|Martin Prechtel, master of eloquence and innovative language. Among his writings: Secrets of the Talking Jaguar, an autobiographical account of his initiation as a MayanShaman|
Via ShamanTube 27 July 2013
When I was a child, I spoke a Pueblo language called Keres, which doesn’t have the verb to be. It was basically a language of adjectives. One of the secrets of my ability to survive and thrive in Santiago Atitlán was that the Tzutujil language, too, has no verb to be. Tzutujil is a language of carrying and belonging, not a language of being. Without to be, there’s no sense that something is absolutely this or that. If two people argue, they’re said to be “split,” like firewood, but both sides are still of the same substance. Some of the rights and wrongs that nations have fought and died to defend or obtain are not even relevant concepts to traditional Tzutujil. This isn’t because the Tzutujil are somehow too “primitive” to understand right and wrong, but because their lives aren’t based on absolute states or permanence. Mayans believe nothing will last on its own. That’s why their lives are oriented toward maintenance rather than creation.
“Belonging to” is as close to “being” as the Tzutujil language gets. One cannot say, “She is a mother,” for instance. In Tzutujil, you can only call someone a mother by saying whose mother she is, whom she belongs to. Likewise, one cannot say, “He is a shaman.” One says instead, “The way of tracking belongs to him.”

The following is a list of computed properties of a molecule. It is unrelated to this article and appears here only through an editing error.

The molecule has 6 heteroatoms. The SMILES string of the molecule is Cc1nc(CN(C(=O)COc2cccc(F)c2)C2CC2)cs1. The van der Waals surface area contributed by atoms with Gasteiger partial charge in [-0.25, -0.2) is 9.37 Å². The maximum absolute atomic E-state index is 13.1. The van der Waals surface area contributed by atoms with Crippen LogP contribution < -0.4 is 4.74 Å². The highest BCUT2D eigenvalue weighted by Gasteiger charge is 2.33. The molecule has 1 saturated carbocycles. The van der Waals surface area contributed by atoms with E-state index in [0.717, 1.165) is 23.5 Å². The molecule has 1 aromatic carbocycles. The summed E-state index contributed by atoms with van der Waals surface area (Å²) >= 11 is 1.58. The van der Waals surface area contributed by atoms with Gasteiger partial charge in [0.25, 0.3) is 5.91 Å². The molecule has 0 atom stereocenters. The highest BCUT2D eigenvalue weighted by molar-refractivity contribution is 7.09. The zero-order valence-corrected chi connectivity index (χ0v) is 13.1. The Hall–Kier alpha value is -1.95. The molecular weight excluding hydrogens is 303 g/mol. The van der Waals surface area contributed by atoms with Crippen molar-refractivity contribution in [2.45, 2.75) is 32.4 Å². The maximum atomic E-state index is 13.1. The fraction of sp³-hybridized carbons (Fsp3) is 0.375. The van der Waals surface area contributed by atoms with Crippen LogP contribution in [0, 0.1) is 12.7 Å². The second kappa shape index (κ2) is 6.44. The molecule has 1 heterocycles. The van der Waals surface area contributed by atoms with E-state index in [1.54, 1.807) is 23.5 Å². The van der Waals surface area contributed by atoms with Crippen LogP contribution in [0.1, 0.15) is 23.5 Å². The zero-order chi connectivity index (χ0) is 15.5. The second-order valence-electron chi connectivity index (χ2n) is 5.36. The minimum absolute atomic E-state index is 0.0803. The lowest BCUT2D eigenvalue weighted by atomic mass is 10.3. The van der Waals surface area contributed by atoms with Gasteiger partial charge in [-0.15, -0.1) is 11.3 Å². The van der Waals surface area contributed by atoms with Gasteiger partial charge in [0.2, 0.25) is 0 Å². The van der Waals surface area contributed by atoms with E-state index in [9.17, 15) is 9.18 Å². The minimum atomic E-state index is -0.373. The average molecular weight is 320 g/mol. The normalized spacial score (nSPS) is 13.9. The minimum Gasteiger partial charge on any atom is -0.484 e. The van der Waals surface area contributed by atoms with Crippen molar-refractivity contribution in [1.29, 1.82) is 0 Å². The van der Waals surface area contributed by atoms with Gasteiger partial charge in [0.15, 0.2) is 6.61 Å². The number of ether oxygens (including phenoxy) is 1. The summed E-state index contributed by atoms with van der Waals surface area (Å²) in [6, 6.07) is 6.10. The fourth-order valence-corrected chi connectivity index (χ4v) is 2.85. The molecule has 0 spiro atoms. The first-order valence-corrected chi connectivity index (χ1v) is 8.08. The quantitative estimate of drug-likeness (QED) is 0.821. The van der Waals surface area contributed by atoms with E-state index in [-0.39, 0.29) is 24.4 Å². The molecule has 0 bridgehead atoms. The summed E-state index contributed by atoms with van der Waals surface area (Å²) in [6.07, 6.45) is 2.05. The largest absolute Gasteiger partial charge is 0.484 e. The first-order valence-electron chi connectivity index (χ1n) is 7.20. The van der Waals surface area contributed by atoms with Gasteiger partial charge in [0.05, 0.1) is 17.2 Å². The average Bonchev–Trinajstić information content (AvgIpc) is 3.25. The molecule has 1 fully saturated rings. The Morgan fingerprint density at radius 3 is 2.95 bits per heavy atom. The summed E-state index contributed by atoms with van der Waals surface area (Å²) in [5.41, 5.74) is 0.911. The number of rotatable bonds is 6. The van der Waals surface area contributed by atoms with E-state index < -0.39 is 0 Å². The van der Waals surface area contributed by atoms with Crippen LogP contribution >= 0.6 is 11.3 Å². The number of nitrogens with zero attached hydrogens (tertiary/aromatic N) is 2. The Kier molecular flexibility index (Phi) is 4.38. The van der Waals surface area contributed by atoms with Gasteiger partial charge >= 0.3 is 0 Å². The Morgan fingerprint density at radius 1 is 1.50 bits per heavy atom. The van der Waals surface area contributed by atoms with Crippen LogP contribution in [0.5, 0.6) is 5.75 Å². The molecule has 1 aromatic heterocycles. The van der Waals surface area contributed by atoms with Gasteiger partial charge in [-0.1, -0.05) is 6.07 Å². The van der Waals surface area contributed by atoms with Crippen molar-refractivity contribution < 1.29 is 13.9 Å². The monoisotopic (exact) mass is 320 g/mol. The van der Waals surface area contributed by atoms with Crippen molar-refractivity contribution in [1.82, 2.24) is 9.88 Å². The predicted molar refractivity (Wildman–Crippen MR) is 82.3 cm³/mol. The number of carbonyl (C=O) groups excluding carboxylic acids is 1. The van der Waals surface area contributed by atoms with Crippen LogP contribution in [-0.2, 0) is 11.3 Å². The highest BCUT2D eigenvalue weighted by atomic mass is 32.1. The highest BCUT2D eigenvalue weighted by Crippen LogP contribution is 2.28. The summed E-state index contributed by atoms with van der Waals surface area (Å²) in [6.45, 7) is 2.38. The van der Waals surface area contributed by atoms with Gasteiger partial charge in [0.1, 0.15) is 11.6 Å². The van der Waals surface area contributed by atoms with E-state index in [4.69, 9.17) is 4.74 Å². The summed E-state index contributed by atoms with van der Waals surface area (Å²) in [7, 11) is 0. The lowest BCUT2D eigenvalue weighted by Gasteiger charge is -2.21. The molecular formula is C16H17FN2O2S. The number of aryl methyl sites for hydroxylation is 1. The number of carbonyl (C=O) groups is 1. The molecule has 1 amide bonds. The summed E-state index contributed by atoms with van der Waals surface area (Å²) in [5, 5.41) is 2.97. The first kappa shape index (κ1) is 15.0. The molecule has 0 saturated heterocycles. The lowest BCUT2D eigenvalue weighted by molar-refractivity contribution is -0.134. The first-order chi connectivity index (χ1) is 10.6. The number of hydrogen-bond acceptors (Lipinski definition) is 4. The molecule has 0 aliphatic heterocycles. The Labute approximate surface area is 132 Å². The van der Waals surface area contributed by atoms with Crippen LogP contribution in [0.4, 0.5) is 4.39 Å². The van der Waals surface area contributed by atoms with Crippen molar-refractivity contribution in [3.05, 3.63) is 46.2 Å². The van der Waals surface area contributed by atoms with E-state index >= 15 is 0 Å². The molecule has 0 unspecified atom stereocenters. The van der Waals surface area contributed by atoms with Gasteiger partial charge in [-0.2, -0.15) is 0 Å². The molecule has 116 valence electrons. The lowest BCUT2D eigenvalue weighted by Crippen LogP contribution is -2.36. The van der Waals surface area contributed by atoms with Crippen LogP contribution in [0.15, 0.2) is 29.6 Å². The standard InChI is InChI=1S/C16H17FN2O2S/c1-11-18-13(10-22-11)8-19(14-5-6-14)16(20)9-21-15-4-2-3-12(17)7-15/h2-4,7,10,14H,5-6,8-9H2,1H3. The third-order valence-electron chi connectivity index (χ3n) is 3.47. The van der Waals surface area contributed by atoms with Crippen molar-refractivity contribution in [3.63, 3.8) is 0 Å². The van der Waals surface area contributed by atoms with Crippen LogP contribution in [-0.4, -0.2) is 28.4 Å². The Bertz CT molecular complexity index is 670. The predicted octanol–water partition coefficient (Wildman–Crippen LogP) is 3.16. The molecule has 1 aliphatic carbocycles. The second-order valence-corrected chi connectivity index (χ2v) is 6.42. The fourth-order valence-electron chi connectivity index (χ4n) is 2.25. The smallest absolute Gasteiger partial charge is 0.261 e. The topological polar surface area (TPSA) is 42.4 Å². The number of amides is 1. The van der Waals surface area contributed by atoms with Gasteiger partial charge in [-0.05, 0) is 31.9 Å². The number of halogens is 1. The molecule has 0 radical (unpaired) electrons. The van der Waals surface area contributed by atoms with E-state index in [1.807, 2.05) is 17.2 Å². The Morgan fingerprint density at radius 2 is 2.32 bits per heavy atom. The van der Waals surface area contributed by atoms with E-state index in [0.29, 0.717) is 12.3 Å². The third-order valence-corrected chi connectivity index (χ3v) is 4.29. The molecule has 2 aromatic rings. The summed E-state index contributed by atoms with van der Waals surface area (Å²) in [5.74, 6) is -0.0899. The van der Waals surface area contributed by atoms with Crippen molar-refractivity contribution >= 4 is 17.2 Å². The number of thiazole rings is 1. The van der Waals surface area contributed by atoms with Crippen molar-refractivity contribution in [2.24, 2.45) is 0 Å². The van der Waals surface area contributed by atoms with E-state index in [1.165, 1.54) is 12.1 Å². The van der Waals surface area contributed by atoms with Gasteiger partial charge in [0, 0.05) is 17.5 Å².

In order for modern Western culture to really take hold in Santiago Atitlán, the frustrated religious, business, and political leaders first had to undermine the language. Language is the glue that holds the layers of the Mayan universe together: the eloquence of the speech, the ancestral lifeline of the mythologies. The speech of the gods was in our very bones. But once the Westerners forced the verb to be upon our young, the whole archaic Mayan world disappeared into the jaws of the modern age.
In a culture with the verb to be, one is always concerned with identity. To determine who you are, you must also determine who you are not. In a culture based on belonging, however, you must bond with others. You are defined by where you stand and whom you stand with. The verb to be also reduces a language, taking away its adornment and beauty. But the language becomes more efficient. The verb to be is very efficient. It allows you to build things.
Rather than build things, Mayans cultivate a climate that allows for the possibility of their appearance, as for a fruit or a vine. They take care of things. In the past, when they built big monuments, it wasn’t, as in modern culture, to force the world to be a certain way, but rather to repay the world with a currency proportionate to the immense gifts the gods had given the people. Mayans don’t force the world to be what they want it to be: they make friends with it; they belong to life.